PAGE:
Jazz Piano Improvisation


Improvisation is the art of spontaneous composition. The basic structures of great compositions—whether songs, sonatas, or symphonies—are the same as those appearing in great improvisations. Learning the rules of the game, including basic music theory and a handful of foundational approaches, along with a strategy for being able to call upon that foundation spontaneously, will empower you to craft solos that have more meaning, more musicality, and are fundamentally more entertaining. Put these together with a powerful, expressive technique, and you will gain the ease of mastery that allows you to express any creative impulses effortlessly.

jazz thoughts
We work to do away with mental clutter.

Understanding harmony and melody on an intellectual level is an important step in the process. But to be able to compose phrases with more complexity or deeper artistic content, we need to have a technique that is not bound by the limitations of conscious thought. Conscious thought moves too slowly. The creative mind wants to move faster than conscious thought—we need to develop tactile intuition to be able to allow our creative impulses to enter the world organically.

My approach to developing this tactile awareness involves seeing/feeling harmonic and melodic elements as specific shapes. Awareness of these shapes is something the hands understand at an intuitive level, a faster level of awareness than that at which the pokey intellectual mind can operate. I teach specific steps to integrate this awareness into our playing, opening our technique to the wealth of musical ideas continually hovering around us as we commit ourselves to this creative journey.

The creative mind wants to move faster than conscious thought…we need to develop tactile intuition to be able to allow our creative impulses to enter the world organically.

Magic, Music, and Mindfulness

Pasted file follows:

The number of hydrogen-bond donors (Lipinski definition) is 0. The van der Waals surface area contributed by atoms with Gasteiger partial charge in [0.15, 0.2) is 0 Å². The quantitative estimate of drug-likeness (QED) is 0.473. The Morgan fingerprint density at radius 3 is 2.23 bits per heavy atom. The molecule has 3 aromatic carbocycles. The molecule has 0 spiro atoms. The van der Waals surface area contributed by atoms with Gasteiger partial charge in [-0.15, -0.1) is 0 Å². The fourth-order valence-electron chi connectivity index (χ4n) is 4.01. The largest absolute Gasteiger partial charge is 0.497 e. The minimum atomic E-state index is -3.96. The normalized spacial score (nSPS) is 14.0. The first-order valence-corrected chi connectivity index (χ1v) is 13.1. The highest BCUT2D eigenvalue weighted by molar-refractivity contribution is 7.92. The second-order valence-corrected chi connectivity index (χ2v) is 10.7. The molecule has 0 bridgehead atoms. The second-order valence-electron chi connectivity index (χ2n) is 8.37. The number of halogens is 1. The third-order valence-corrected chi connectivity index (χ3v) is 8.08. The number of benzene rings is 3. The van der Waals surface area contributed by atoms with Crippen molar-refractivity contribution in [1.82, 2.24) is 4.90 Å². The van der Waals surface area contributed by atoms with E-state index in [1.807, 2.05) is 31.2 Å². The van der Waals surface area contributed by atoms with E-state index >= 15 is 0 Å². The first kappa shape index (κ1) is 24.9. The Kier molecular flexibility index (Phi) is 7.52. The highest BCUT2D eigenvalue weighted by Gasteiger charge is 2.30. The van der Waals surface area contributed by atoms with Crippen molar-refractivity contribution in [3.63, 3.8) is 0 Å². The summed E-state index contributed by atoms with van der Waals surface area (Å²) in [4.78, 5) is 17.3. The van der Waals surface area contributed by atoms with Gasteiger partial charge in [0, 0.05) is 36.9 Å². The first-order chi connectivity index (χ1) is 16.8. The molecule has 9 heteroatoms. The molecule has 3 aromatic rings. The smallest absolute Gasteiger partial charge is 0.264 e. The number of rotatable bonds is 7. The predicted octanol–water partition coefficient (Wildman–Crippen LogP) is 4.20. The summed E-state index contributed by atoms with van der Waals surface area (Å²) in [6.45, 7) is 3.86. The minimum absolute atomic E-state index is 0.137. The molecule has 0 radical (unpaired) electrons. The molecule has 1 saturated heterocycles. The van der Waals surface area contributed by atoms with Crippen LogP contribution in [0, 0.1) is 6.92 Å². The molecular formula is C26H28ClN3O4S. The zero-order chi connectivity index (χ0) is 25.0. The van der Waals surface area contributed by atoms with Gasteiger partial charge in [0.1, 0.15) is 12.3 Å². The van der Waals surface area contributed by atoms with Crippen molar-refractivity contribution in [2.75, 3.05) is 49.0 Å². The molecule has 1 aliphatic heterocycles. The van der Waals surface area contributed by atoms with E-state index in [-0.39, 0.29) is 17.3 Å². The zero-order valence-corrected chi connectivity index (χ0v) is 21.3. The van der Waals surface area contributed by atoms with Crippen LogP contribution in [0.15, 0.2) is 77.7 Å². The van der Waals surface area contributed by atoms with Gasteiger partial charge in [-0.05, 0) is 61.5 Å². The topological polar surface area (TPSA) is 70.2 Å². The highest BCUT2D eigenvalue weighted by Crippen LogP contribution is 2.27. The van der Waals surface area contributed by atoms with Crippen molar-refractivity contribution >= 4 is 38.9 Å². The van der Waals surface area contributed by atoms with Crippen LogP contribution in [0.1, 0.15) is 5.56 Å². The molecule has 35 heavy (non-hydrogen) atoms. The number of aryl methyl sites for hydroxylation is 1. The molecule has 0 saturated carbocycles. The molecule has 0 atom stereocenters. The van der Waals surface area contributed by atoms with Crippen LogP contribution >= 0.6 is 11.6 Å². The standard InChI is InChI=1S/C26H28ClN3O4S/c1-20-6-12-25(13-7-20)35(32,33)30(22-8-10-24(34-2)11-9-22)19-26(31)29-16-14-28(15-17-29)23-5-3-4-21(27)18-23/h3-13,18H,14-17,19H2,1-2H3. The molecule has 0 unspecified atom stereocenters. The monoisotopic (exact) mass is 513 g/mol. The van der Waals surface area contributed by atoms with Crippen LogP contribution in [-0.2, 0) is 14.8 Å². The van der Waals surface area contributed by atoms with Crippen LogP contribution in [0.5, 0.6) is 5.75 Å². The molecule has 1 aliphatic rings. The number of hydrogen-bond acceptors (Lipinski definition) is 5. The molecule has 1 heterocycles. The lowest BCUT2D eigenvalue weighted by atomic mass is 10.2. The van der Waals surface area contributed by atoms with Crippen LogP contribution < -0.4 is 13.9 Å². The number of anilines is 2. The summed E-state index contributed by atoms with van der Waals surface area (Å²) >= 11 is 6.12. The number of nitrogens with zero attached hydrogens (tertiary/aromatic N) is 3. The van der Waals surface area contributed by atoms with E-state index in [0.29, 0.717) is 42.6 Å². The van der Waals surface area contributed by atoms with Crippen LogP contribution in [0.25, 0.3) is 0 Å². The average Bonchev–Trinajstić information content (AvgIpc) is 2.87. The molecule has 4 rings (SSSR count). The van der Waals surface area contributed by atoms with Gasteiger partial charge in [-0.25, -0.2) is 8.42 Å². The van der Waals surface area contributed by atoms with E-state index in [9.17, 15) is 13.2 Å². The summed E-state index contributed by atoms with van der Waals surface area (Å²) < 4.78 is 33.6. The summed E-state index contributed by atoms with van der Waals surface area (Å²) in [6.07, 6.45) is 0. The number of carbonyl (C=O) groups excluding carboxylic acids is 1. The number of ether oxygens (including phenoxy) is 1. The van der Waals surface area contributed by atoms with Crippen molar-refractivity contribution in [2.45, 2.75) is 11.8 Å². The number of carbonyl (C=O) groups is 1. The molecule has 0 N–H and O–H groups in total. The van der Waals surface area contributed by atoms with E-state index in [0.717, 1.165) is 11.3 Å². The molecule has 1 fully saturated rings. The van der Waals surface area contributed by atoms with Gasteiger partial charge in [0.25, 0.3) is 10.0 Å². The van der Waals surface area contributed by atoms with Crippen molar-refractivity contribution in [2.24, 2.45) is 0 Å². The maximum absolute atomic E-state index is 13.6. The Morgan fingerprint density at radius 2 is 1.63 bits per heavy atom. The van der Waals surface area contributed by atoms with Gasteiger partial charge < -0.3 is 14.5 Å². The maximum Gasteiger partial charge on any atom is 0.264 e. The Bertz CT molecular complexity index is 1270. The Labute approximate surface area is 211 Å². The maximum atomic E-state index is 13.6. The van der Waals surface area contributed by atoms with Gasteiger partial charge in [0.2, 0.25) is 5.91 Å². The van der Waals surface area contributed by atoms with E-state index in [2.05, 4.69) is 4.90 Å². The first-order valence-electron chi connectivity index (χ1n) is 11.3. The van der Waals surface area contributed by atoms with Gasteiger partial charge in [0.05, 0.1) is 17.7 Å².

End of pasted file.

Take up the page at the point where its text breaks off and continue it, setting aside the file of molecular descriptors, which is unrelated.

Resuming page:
Kokopelli glyph
Kokopelli – the musical mischief-maker.

If this sounds like a bit of hocus-pocus, then “well-spotted!” It is. I believe that at its essence, creative, organic, authentic improvisation is a kind of magic-making. And to prepare for this process takes some serious work on our part. If it isn’t magic, or magical, then why bother?

Whether improvising a solo or an accompaniment, the problem is this: we tend to meander. We wander, we ramble on, aimlessly. Maybe we conjure some of our go-to licks, or recite phrases or whole sections of transcriptions from our favorite artists. It may sound convincing, for a while, but then comes the realization that we aren’t really saying anything.  When we spend too much time playing other people’s ideas, that isn’t improvisation; it’s recitation. It’s rote, and frankly, to the hungry ear listening for sparks of sincerity, it’s boring. You don’t have to play like [insert name of famous improviser here] to make it interesting. It simply takes investing a little time in learning the fundamentals of composition, and applying those with our instrument. Then we leave the charnel grounds of recitation and move to the fertile fields of honest creativity. It’s not that tough. It does require taking responsibility for the music though, practicing mindfulness to stay honest in our creativity, and busting through the fear that is simply part of the process. Again—not that tough! Please say “no” to rote, unimaginative meandering, and “yes” to spontaneity, creativity, and authenticity.

I believe that at its essence, creative, organic, authentic improvisation is a kind of magic-making.